Top right Square: (Batik) Graphite, Cream, Burgundy, Heather

Middle left square: Heather, Cream, Grape, Magnesium

Centre Square: Sage, Cream, Storm Blue, (Batik) Graphite

Middle right square: Heather, Cream, Grape, Magnesium

Bottom left square: (Batik) Graphite, Cream, Burgundy, Heather

Bottom middle square: (Batik) Plum, Cream, Pomegranate, Phosphorus

Bottom right square: Magnesium, Cream, Claret, (Batik) Storm

They are joined with Stylecraft Special in Graphite, except for the centre square which is joined in Cream.

Granny Square Pattern – This pattern appears in Sue Pinner’s lovely book “Granny Squares” on page 123, and also on a page torn out of a magazine circa 1970, which I found in my mother’s work box. That was around the time she attempted to teach me to crochet, and I made the most horrendous brown and cream waistcoat in granny squares. Brown was so 60’s!

With first colour, chain 4 and slip stitch to first chain to make a circle.

Round One : Ch4 ( this counts as one Treble plus 2 chains), *1 Treble into the centre, ch2; repeat from * 7 more times, sl st into the second ch of the first ch4 and finish off. There should be 8 spokes and 8 chain spaces.

Round Two: Attach next colour to any chain space, ch2 ( this counts as 1 Treble), 2 Trebles in the same space, ch1, * 3 Trebles in the next space, ch1, repeat from * seven more times, then sl st to first stitch and finish off. You will have eight cream granny trebles which look like petals.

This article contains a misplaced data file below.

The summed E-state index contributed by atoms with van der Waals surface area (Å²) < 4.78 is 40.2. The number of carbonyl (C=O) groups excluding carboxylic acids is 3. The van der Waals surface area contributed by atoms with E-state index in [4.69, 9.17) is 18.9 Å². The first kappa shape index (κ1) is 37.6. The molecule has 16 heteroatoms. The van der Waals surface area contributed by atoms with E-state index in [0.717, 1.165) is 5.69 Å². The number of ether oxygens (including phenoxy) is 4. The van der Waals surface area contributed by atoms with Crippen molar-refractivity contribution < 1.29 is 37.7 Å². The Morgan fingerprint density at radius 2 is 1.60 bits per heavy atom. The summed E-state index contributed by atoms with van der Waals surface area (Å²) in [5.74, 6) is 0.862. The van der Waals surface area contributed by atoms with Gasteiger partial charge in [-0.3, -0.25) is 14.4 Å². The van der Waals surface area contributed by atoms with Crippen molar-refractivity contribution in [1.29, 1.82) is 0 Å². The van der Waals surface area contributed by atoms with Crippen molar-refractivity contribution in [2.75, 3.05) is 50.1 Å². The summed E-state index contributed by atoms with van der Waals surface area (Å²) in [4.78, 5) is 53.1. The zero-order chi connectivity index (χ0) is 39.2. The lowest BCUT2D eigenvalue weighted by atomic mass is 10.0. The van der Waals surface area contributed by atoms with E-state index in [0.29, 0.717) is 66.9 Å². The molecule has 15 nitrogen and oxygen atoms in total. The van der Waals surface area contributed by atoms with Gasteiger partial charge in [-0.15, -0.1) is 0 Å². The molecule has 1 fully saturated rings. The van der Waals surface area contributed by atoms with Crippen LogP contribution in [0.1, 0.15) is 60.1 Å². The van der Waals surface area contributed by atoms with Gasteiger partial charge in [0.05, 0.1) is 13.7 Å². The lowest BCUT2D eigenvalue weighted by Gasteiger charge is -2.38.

Round Three: Attach the third colour to any chain space, ch2 ( counts as the first Treble), (2 Trebles, ch2, 3 Trebles), in the same space, 3 Trebles in the next space, *(3 Trebles, ch2, 3 Trebles) in next space, 3 Trebles in next space, repeat from * twice more, sl st to first stitch and finish off. You now have squared off your shape and will have 4 corners and 4 sides.

Round 4: Attach fourth colour to any corner space, ch2 ( counts as 1 Treble), (2 Trebles, ch2, 3 Trebles), in the same corner space, 3 Trebles each in the next two side spaces, *(3 Trebles, ch2, 3 Trebles), 3 Trebles each in the next two spaces, repeat from * twice more, sl st to first stitch and finish off.

Join As You Go

Round five is actually the joining round for the squares. Join as you Go (JAYG) is very easy to do but not so easy to explain in words! I recommend you have a look on Google for some of the many excellent video tutorials for JAYG.